Public Health News Roundup: August 30
New Report Finds Decline in U.S. Preterm Birth Rate
A new report from the Centers for Disease Control and Prevention finds that the nation’s preterm birth rate has dropped to less than 12 percent and that full-term births (babies born at 39 weeks of pregnancy) increased 11 percent from 2006-2010. The increase in the percentage of full-term births is important because babies born even just a few weeks too soon have higher rates of death and diseases than those born at 39-41 weeks of pregnancy. The report also points out that the decline in preterm births may be associated with programs to reduce early elective deliveries.
1,700 People May Have Been Exposed to Hantavirus in Yosemite
More than 1,700 visitors to Yosemite National Park may have been exposed to the Hantavirus—and two people have already died from the rodent-borne lung disease, according to Reuters. The two people who died had stayed in the Curry Village camping area; a third Curry Village camper is recovering and officials are trying to determine whether a fourth was infected. The deadly virus first manifests as a fever, headache and muscle ache. “We are encouraging anyone who stayed in Curry Village since June to be aware of the symptoms of Hantavirus and seek medical attention at the first sign of illness,” said Park Superintendent Don Neubacher in a statement.
U.S.’s Preventable Death Rate Higher than Those of Major Western European Countries
The United States has a higher rate of amenable mortality—deaths that could have been avoided with timely and effective health care—than France, Germany and the United Kingdom, according to a new report from the Commonwealth Fund. The report appeared in Health Affairs. From 1999 to 2006/2007, the U.S. rate among men ages 74 and under declined 18.5, compared to a decline of approximately 37 percent in the United Kingdom. The U.S. rate for women dropped only 17.5 percent, compared to about 32 percent in the United Kingdom. “Despite spending about twice as much per person each year on health care as France, Germany or the U.K.— $8,400 in 2010—the U.S. is increasingly falling behind these countries in terms of progress in lowering the potentially preventable death rate,” said Commonwealth Fund President Karen Davis in a release.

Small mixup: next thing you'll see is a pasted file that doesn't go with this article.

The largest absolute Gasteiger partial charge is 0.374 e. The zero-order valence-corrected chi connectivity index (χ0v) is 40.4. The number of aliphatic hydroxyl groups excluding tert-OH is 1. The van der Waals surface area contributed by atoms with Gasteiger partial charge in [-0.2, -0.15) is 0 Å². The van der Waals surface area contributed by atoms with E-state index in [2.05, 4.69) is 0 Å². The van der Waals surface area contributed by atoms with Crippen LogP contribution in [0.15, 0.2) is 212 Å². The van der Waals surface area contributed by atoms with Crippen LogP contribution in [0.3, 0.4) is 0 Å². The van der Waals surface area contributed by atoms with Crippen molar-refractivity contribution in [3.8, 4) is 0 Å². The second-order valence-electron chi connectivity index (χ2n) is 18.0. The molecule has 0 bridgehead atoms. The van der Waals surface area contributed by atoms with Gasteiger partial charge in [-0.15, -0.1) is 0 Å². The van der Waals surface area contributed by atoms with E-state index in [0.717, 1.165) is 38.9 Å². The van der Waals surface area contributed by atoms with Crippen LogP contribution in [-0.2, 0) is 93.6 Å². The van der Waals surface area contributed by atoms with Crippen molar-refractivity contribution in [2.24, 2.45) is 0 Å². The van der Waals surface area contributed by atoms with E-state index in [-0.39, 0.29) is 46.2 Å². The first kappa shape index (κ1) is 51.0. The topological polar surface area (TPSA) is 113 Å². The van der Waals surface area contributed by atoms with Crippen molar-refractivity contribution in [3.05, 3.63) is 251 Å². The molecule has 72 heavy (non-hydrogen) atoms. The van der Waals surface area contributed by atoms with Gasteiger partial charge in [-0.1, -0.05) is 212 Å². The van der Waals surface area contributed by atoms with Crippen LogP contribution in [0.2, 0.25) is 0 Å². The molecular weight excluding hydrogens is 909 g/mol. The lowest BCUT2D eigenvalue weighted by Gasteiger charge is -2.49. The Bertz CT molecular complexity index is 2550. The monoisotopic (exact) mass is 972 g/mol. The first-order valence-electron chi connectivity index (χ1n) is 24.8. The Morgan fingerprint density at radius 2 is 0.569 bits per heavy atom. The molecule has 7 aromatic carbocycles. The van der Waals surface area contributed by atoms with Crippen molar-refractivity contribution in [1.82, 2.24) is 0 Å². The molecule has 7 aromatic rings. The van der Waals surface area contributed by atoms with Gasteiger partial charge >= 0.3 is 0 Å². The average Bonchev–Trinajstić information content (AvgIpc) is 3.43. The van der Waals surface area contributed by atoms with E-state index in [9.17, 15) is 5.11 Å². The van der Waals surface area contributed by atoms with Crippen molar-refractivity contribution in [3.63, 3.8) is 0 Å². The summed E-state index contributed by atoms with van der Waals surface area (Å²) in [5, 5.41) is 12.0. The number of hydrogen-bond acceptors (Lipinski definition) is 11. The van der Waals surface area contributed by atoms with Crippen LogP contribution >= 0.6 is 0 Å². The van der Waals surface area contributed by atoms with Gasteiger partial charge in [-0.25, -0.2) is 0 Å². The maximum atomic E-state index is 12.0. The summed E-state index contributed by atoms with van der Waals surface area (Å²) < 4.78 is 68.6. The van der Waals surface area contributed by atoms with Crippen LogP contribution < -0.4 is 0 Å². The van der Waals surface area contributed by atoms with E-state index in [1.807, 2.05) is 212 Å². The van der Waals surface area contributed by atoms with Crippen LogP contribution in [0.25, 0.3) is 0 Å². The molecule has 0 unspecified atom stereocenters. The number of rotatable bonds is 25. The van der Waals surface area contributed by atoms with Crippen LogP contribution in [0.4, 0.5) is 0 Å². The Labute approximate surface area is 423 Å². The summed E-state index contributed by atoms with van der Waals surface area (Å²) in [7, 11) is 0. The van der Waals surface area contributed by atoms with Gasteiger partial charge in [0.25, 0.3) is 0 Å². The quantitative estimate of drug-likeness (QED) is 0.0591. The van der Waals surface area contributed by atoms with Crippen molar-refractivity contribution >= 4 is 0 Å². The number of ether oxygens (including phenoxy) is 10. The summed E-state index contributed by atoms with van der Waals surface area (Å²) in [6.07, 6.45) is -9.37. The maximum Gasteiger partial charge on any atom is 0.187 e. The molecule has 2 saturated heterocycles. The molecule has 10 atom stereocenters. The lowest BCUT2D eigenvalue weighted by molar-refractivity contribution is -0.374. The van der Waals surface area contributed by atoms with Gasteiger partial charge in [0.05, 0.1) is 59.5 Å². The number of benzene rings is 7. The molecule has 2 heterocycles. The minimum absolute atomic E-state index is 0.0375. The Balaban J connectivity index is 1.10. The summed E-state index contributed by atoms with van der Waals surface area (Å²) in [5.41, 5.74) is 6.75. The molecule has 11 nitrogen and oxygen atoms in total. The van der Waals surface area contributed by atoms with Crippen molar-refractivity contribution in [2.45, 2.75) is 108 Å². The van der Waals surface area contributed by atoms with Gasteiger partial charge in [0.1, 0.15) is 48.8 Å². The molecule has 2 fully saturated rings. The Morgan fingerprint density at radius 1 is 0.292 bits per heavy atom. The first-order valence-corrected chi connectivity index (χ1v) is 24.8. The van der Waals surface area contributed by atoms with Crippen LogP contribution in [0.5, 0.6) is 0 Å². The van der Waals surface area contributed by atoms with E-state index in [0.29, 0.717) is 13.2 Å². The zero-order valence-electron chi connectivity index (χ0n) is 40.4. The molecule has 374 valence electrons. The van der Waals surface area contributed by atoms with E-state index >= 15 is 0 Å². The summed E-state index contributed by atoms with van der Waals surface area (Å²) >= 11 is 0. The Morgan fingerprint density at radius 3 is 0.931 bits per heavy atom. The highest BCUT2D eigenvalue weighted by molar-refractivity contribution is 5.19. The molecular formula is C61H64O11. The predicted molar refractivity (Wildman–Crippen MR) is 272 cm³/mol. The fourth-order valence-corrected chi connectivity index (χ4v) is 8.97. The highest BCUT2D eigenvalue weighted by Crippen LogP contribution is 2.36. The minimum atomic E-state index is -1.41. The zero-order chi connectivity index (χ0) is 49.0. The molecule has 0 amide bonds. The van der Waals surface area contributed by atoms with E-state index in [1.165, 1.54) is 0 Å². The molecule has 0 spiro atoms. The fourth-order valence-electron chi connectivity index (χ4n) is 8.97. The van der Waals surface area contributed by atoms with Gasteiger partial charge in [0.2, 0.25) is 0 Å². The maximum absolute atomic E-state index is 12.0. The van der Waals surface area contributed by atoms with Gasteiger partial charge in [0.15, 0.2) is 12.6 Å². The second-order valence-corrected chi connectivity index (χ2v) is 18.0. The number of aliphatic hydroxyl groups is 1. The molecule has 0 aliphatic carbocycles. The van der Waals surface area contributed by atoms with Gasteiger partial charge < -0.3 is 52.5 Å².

New HHS Grants to Enhance Public Health Training
The U.S. Department of Health and Human Services has announced millions of dollars in new grants to promote public health in the nation’s workforce. They include $23 million in grants to 37 Public Health Training Centers to improve training of health workers and $25 million to support fellowship programs that place workers in state and local public health departments. “These investments are part of our work to promote public health and they will help strengthen our efforts to fight disease and illness before they happen,” said HHS Secretary Kathleen Sebelius.